The morning of the fifth day I woke up dizzy, drank a big glass of water with apple cider vinegar (I was out of lemons at this point), dragged myself to the bathroom and promptly vomited. Then I collapsed on the couch to enjoy some soft moaning. That felt good. I was planning on a 7 or 8 day fast and wondering what the heck to do now. I had to take my son and his friend to school but that wasn’t happening any time soon. They played with Starwars Legos and gave me funny looks between light saber battles. I cancelled my clients.

I began to recall details of lying in the small cold room in Nepal sick with Giardia and what I was going through then – a failing relationship, gnawing insecurities, deep longing to find some personal meaning. My nausea then was in many ways a rejection of my life – an inability to “stomach” it or assimilate it. Then I went back further to high school and my not atypical teenage self-loathing and bulimia, diet pills that made my head tingle, iceberg lettuce salad with non-fat Italian dressing and fake bacon bits, followed by three chocolate chip cookie lunches. Lots of hungry afternoons. Fear – not having the guts to grow up.

I quit dwelling on the past long enough to call my friend Cindy – she’s a wonderful yogini and nutritionist. I told her my dilemma. Wisely advising the obvious she said, “Probably at this point, you should break your fast.” Kindness and the permission to not be a perfect yogi. What a relief. Her compassion pushed me from melancholy to gratitude.

She recommended spirulina and advised that I tune in to what my body was telling me it needed. After fasting for more than four days I had become pretty good at convincing my body that it really didn’t need to tell me anything, so that was a challenge. The only thing that sounded bearable was almond milk.

So I warmed some up and added a little spirulina. I had to dilute it with water because it seemed so rich. I slowly sipped a cup, and felt like I was returning from the ethers to the planet I belonged on. I was able to release more toxins from the proper orifice. Then I started to feel very clear and awake.

I took my son and his friend to school which is at a church that happens to have a beautiful white stone labyrinth on the premises. I hadn’t sat for meditation that morning so instead of racing home to work, I decided to meditate under the tree next to the labyrinth.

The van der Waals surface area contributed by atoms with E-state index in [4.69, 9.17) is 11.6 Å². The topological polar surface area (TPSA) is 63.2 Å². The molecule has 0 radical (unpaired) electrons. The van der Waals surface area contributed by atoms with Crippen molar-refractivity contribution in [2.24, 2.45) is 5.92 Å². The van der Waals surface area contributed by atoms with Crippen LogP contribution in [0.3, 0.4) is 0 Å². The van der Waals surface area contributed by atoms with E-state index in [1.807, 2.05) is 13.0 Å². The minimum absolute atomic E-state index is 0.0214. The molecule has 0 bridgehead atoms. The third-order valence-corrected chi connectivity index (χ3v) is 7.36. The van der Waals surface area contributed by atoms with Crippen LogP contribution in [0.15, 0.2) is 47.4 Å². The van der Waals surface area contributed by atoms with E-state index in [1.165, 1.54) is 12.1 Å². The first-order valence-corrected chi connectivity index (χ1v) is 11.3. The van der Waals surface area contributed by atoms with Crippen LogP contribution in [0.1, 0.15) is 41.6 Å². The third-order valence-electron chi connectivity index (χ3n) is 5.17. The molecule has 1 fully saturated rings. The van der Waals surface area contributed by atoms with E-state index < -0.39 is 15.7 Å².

I closed my eyes and began my practice. My senses felt acute.  I noticed the birds singing but it sounded more like they were chanting mantras all around me. The labyrinth began to glow in my mind’s eye and I imagined I was walking it with my spiritual teacher while karmas untangled. Then we sat at the center in meditation and the labyrinth turned into the cosmos – white light emanating from the middle out into the dancing periphery. I was flooded with ecstasy.

Then came relief, gratitude and tears for this beautiful world that I get to live in, for the abundance of healthy food I have access to, for the people who love and support me, for being gifted with a chronic health issue that gave rise to this spiritual, emotional and physical healing process.

Perhaps I was gifted with a tiny sliver of insight into why the Buddha fasted, why Jesus fasted, why Native Americans fast, why great saints have always fasted and recommended fasting. Fasting is not only about cleansing the body, and it certainly is not confined to the realm of penance – what it does hold is the possibility of blasting open the heart. After his long fast the Buddha ate sweet rice and touched the earth. Fasting opened him to enlightenment, to the beauty of this world, and to the simplicity and rightness of the human experience.

For me fasting opened up my perspective to witness the welcoming arms of mother-love vibrating through my experiences, the support and embrace of the world, the nurturing of food and relationships, to my never invalid or pointless reasons for being here.

When I was in high school I denied myself food out of self-loathing. This time I did it out of hope for healing – the result was a deep experience of  acceptance, clarity and love. Om shanti.


Sign up for our newsletter for exclusive content, free offers and more...

You have Successfully Subscribed!